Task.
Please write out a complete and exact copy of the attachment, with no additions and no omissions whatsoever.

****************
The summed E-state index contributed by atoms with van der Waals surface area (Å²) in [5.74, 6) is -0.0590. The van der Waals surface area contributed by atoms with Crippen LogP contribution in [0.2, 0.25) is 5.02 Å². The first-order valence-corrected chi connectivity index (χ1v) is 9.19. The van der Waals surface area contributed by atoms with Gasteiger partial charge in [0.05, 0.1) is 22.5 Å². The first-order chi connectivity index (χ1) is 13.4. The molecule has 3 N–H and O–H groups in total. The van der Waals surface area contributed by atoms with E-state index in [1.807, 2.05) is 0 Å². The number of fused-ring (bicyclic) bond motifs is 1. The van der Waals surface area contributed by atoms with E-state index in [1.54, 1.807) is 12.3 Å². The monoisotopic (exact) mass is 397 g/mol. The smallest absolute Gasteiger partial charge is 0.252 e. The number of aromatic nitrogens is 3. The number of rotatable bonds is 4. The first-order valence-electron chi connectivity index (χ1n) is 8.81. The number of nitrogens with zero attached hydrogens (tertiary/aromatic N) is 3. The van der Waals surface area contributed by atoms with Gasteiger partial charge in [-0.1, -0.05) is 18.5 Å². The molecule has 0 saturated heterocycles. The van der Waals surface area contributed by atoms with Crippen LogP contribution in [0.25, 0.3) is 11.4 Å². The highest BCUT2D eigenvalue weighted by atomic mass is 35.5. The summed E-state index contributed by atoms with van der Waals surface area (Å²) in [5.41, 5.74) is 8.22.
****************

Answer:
The summed E-state index contributed by atoms with van der Waals surface area (Å²) in [5.74, 6) is -0.0590. The van der Waals surface area contributed by atoms with Crippen LogP contribution in [0.2, 0.25) is 5.02 Å². The first-order valence-corrected chi connectivity index (χ1v) is 9.19. The van der Waals surface area contributed by atoms with Gasteiger partial charge in [0.05, 0.1) is 22.5 Å². The first-order chi connectivity index (χ1) is 13.4. The molecule has 3 N–H and O–H groups in total. The van der Waals surface area contributed by atoms with E-state index in [1.807, 2.05) is 0 Å². The number of fused-ring (bicyclic) bond motifs is 1. The van der Waals surface area contributed by atoms with E-state index in [1.54, 1.807) is 12.3 Å². The monoisotopic (exact) mass is 397 g/mol. The smallest absolute Gasteiger partial charge is 0.252 e. The number of aromatic nitrogens is 3. The number of rotatable bonds is 4. The first-order valence-electron chi connectivity index (χ1n) is 8.81. The number of nitrogens with zero attached hydrogens (tertiary/aromatic N) is 3. The van der Waals surface area contributed by atoms with Gasteiger partial charge in [-0.1, -0.05) is 18.5 Å². The molecule has 0 saturated heterocycles. The van der Waals surface area contributed by atoms with Crippen LogP contribution in [0.25, 0.3) is 11.4 Å². The highest BCUT2D eigenvalue weighted by atomic mass is 35.5. The summed E-state index contributed by atoms with van der Waals surface area (Å²) in [5.41, 5.74) is 8.22.